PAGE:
Volunteers rewarded for community efforts

If Fort Frances Volunteer Bureau’s annual appreciation dinner last Wednesday night was any indication, volunteerism is alive and well in Rainy River District.
More than 125 district residents attended the celebration upstairs at the Legion, which this year honoured 10 individuals and one grade eight class for their contributions to various volunteer programs.
“It’s really encouraging to see so many people out. It just keeps getting bigger and better,” Joan Pearson, executive director of the Fort Frances Volunteer Bureau, enthused Monday morning.
“When we first started this, if we had 50-60 people come that was a big do!” she reflected.
“The dinner was a super success,” echoed Renee McDonald, president of the local volunteer bureau. “It is just great the response we get from volunteers in this community.”
Among the volunteers recognized at the dinner were Allan Sutherland and Leola Mesdag (income tax program), Teddy Bone and her daughter, Elaine Aveyard (pet visiting program), Jennifer Dent (craft class at Front Street Manor), and Jim Zucchiatti (Special Olympics).
Also honoured were Laurie Brown, Brenda Meyers, and Helen Pohanka (literacy tutors).
Youth volunteer Jayson McFarlane, 13, and Cathy Baron’s grade eight class from Robert Moore School rounded out the honourees.
McFarlane came to the volunteer bureau last summer looking to help out and has since lent a hand to the Community Living program, the Salvation Army Red Shield Appeal, and a recent “Friendly Visiting” program at Rainycrest.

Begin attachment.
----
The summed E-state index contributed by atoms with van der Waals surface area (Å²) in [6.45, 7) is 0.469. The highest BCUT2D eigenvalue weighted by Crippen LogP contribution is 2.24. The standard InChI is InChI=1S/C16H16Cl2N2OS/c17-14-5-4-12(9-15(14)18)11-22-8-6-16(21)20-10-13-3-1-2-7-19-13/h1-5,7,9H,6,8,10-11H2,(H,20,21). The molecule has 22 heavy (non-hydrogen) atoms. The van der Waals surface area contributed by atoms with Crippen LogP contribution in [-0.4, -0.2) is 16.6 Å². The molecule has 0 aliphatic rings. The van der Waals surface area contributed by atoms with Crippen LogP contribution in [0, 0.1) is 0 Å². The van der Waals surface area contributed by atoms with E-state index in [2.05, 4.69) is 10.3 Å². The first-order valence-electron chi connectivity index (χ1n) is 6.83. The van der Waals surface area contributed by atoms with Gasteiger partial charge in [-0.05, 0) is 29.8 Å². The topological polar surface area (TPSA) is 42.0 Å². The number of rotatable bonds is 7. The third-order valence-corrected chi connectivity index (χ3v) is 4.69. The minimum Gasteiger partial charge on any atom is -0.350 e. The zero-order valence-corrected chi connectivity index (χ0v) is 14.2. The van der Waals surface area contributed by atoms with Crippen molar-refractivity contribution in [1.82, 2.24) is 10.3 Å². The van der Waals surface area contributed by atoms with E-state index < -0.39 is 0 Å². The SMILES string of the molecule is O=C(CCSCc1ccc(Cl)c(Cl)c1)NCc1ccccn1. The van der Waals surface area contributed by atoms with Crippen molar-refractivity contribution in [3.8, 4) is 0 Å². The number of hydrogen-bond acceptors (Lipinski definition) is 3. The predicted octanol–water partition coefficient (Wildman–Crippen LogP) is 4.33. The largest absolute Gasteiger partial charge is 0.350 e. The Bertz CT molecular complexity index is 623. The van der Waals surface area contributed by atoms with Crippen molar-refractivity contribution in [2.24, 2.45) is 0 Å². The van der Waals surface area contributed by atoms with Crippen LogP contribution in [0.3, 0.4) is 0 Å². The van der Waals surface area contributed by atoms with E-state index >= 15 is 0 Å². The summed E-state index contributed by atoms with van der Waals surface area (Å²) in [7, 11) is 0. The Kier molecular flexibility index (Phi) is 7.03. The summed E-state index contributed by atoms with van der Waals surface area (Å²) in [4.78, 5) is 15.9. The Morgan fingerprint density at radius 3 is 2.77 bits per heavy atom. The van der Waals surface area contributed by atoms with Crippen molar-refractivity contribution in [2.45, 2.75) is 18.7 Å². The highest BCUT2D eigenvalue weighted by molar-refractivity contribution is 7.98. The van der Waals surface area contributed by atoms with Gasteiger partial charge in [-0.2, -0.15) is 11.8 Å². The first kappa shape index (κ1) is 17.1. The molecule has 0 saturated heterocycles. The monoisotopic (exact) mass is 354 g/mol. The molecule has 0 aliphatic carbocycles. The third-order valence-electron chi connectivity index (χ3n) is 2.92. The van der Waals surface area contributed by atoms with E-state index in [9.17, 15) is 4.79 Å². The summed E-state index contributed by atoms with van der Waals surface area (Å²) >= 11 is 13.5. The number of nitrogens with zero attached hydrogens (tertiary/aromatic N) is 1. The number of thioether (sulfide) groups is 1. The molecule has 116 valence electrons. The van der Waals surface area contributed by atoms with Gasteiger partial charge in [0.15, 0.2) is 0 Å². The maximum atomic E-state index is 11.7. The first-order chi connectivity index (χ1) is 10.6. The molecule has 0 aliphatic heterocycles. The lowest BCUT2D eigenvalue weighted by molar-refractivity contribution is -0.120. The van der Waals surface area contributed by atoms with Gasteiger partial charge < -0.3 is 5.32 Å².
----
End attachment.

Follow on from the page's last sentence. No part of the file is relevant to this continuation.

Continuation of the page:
The grade eight class also was involved in the “Friendly Visiting” program at Rainycrest, which included writing letters and sending Valentine’s Day cards to residents there.
“This ‘Friendly Visiting’ program was a very important [experience] for the young people,” noted Pearson. “They learned how to [volunteer] with people as opposed to doing just yard work.
“They experienced the frail elderly and the disabled, and became more compassionate,” she added.
“The [youths] were fantastic,” echoed McDonald. “It gives them the opportunity to realize what volunteering is all about and as they grow older, they will [benefit] from it.”
She was referring to the advantages of having volunteer work listed on a resume. For students looking for work, that kind of community involvement can help land a potential job.
“I think the students know the worth volunteering gives to everybody . . . that it is important, and good, and worthwhile,” said Baron. “And they understand that it’s important for their future.”
Baron recently introduced work portfolios to her students wherein they can keep a record of any volunteering they’ve done.
“For any volunteer work they do inside or outside of school, they bring me a note from whoever they did the work for and I issue a volunteer certificate for it,” she explained.
“It can be used for job searches, references, and even college scholarships,” she stressed.
That’s a “future” consideration youth volunteer Chris Fraser, 17, is keeping in mind.
A grade 11 student at Fort High, Fraser spends a couple of hours a week volunteering at Front Street Manor, and he’s hoping to increase his involvement with the volunteer bureau over the summer months.
“It’s a lot of fun meeting new people and it makes me feel really good about myself,” he said. “And it’s good experience that can help you get a job.”